St Michael’s Vermont

St Michaels, Vermont

Screen Shot 2013-10-08 at 17.29.16

5.5k per year if graduating from Catholic high school. Over 4 years. Vermont – lots of colleges, Burlington – rural but city advantages, 3 hours from Boston, 8 hours to N York. Internships, intl students, retention 91%, average 60 to 70%.

Entirely residential, Liberal Arts, Sciences, Business, Engineering. JOURNALISM.

College Fair – International School, La Chataigneraie

Several Florimont students andtheir parents visited the annual College Fair last night.  Lots of useful conversations about SATs, studying in Canada (much cheaper if you have French nationality in French-speaking Canada – Montréal, Québec).  

IMG_0014

Remember, the point of a liberal arts education is to educate the mind and heart – not lead directly to a profession.  So if you plan to study Medicine or Law, you do not need to take these subjects as an undergraduate in the US – such vocational education is mainly reserved for Graduate School.

IMG_0016 IMG_0018

Trends in US Applications

Notes from NACAC Conference, 2013

Hotspots, Hooks, Hidden Agendas

Peter van Buskirk (ex Franklin and Marshall)

  • As rankings started (80s), universities started to react – e.g. Student to professor ratio – how improve? Widen the definition of professor! And change your counting of students.
  • Ranking criteria change year-on-year
  • «Reputation» – it’s a beauty contest – institutions rank each other. This counts for 20-25% of the ranking place. Now counsellors are consulted too. Very flawed methodology, but does reflect perceptions.
  • Family anxiety – presume to define the best – creates destination orientation.
  • From the 90s onwards, increased numbers were predicted (due to demographics) – the actual trend was similar, but lower numbers.
  • Replacement populations – international students (1990-2000 – 400 % increase – 100k to 400k kids) ; non-traditional students ; more women.
  • Enrollment model – 8k applications, acceptances 2k, Enrollment 500. Admission officers start with the enrollment figure (a budget figure) – then accept (or admit) 2000. (25 % yield).
  • The pyramid of selectivity – somewhat selective (6/8) – selective (1/2) – highly-selective (1/4) – most highly selective (1/8) At the top universities, everything in your application is important. Lower down the selectivity chain, it depends…
  • ED – 95 % yield. EA – 80 % yield (offers peace of mind, not better chances at the most highly-selective, but can give better chances at less selective (e.g. Chicago). Regular decision – 20 % yield (more selective, higher yields). Weightlist – 75 %. So for colleges, ED, EA and WL are fruitful.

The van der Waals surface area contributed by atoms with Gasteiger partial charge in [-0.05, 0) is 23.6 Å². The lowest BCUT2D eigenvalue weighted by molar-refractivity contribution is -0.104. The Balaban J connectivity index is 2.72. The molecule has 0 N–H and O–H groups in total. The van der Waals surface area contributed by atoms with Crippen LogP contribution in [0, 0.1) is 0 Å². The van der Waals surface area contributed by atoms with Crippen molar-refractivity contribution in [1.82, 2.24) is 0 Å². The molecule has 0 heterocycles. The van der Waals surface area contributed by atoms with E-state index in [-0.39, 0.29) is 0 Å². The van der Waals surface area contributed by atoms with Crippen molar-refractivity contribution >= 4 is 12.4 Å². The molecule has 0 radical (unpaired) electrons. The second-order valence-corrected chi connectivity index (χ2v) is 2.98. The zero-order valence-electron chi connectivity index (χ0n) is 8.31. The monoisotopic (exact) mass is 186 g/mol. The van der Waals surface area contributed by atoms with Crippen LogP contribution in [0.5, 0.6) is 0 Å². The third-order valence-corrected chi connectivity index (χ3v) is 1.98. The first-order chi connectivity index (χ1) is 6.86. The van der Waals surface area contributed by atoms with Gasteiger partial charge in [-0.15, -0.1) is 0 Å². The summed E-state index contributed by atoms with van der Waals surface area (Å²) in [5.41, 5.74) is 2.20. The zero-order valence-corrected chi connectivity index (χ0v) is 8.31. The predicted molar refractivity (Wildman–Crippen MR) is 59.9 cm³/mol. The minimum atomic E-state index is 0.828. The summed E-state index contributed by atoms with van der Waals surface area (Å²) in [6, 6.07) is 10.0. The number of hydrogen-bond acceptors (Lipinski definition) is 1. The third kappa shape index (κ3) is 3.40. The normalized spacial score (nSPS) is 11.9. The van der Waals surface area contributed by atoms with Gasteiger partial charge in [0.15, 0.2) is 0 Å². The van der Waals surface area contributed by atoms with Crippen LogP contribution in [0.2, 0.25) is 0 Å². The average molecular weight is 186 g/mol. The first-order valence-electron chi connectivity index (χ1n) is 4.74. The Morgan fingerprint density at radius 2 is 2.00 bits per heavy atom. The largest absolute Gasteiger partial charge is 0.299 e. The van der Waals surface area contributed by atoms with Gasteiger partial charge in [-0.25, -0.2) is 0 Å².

• January admissions do not show on the statistics – e.g. Low scores – advantageous. Cohort news is reported on the basis of September admits. This is good for universities because they are perceived and recorded as more selective, but they actually have a greater number of students.
  • If a uni increases ED enrollments (with a higher yield), they don’t need to offer as many places and – once again – are perceived as more selective.
  • Universities may seek to convert Regular Decision to Early Decision (so-called ED2) – recuitement during the middle of Terminale.
  • Early Decision – « if we think we might admit this student later, let’s take them now »
  • Applicants – 8k, Accept – 2k, Enrol – 500 – Likely wait list letters 2k. Number os students remaining active on the WL – 500. The universities call the applicants to see who wants to take a place. Maybe 30 or 40 yield from WL of 500. Universities are looking for kids who actually want to go there.
    •   When should an applicant come off the wait list ? June.
    • Finances – FAFSA (federal aid) – will show lower greater family contribution as fewer criteria used, CSS Profile (will show greater family contribution – 70 criteria), Net Price Calculators (meant to help you work out real cost).
    • FAFSA used when the university is in sales-mode. So ask what the actual EFC (expected family contribution) is. Other fees may be added on. Ask what the likely indebtedness is for the student over 4 years.
    • ED can only go forward if all financial questions resolved in terms of affording things.
    • EFC $50k, Student loan $3.5k, Campus Work Study 1.5k, Plus loans – nothing, or 10k or 15k, Grant 30k – 20k – 15k.
    • Response to financial aid reflects the value of the student to the institution.
    • Look at the small print! May be a loan included in « full cost » offer of help!
    • « Preferential packaging » – you need to discuss the offer in detail with the college.
    • Total cost of attendance – you need to work this out from the website and do your research.
    • TCA – room, board, tuition, fees, other expenses.
    • Grant – need-based. Scholarship – based on performance criteria (eg. Athletics, music, GPA)
    • ROI – return on investment. If institution shows interest in you, show interest back !
    • Highly-selective institutions track student interest.
    • ED – check with the institution before you apply about the real potential cost.
    • Super-scoring – institutions look at the best performances in the different systems.
    • Test-optional
    • « Score choice »